Dr Helena Paterson
- Lecturer (Psychology & Neuroscience Education Hub)
R437, 62 Hillhead Street, University of Glasgow, Glasgow, G12 8QB
Student hours on zoom Mondays 10:30-12:30
My main interest is in dynamic person perception and this includes attribution such as first impressions, emotion perception and measuring attitudes. Additionally, I do pedagogical research related to learning and teaching with technology.
Currently, I am a lecturer in the School of Psychology with a responsibility for teaching Research Methods and Social Psychology. Previously I completed a PhD Thesis in the School of Psychology at the University of Glasgow and worked as a Post-Doc for Dr. Frank Pollick on an ESRC funded project before starting a British Academy Fellowship. After my fellowship, I worked in a variety of teaching settings and as a consultant in methodology and data analysis for health-related research projects before returning to the School of Psychology as a lecturer.
Human Cognition, Representation, and Development of Dynamic Social Events.
Our every-day world changes constantly, resulting in a dynamic tapestry of events that we must somehow make sense of and interact with. Of the most interesting signals in our dynamic world, are the social signals that allow us to interact with other humans. It seems that the process by which we attribute personality traits, emotions, motivations, and intentions is effortless and unconscious. This has lead to some interesting demonstrations whereby non-human animated objects can appear to have the same qualities as humans and raises the question, how are dynamic social events represented by the human cognitive system. More importantly, how do we develop our representations of social events and the accompanying stereotypes and biases?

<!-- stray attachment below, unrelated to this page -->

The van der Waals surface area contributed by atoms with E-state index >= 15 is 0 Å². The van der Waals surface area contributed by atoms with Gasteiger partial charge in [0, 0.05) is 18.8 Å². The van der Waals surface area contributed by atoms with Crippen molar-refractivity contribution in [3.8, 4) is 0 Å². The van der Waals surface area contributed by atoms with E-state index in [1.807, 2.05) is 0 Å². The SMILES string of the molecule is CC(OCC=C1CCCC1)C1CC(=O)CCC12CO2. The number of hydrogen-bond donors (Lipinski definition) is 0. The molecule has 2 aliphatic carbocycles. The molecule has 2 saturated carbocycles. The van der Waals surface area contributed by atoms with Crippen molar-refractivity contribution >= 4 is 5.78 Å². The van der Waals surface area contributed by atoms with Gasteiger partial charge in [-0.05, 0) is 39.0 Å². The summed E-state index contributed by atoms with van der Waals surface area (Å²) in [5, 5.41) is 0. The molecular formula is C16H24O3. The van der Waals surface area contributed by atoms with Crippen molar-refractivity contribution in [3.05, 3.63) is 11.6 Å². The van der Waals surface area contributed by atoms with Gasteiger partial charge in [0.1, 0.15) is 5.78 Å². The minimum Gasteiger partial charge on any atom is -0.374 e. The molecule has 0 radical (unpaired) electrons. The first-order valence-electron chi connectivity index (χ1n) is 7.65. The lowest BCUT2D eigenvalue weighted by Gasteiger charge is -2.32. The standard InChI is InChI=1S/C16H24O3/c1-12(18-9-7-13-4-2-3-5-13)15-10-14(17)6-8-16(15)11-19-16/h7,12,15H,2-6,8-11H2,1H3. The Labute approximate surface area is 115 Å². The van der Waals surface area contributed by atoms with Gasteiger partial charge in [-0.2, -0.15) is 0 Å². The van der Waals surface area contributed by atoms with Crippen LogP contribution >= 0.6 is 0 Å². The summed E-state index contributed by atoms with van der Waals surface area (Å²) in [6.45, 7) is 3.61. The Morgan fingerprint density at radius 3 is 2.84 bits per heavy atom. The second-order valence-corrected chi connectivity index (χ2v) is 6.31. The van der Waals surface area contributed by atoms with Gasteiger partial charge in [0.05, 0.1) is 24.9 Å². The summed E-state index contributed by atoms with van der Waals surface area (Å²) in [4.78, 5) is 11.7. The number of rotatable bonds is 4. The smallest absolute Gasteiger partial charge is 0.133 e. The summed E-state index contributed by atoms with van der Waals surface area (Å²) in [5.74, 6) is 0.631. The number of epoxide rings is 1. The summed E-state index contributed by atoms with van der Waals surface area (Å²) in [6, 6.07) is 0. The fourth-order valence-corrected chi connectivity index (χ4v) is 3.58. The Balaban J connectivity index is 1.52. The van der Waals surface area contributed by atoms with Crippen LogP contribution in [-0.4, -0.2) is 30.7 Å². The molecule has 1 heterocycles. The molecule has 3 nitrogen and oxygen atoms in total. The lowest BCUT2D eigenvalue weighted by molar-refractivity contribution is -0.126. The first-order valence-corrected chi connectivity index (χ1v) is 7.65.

Teaching Psychology with Open Science.
With Open Science practices forming an important cornerstone in the advancement of science, it has become increasingly evident that we should be incorporating these practices into the way that science is taught. Examples span from the educational practices that adopt to the kinds of activities that we do and my research is centred on how we can incorporate the practices and philosophy of Open into our teaching.
Dissertation Topics & Possible Studies
Currently, the work in my lab is exploratory in nature and so I will be encouraging honours students to continue work started in previous projects. Typically topics that we have looked at are children's and adults' perceptions of attraction, development of stereotype schemas, cognitive development, perceptions about disability and mental health. When possible, we gather data from participants in public spaces such as the Science Centre and GlasgowLife spaces. We also have rich sources of data in the lab for secondary data analysis based on children's TV watching choices; and we can also gather data online from adult participants. There is a growing ethos of public science communication and open & reproducible science in the lab and I encourage students to take an active role in this.
Finally, all projects in my lab are team-based, meaning that you will work with other students on developing research proposals and/or data gathering; you may work on previously-gathered data and you may work with students in more junior or senior years on projects, and you may continue projects started previously. We run all meetings as group meetings and collaborate as a team to make achievable projects. Current projects are on children's TV-watching preferences, on evaluating a tool for measuring student stigma to mental health or neurodiversity and on person perception.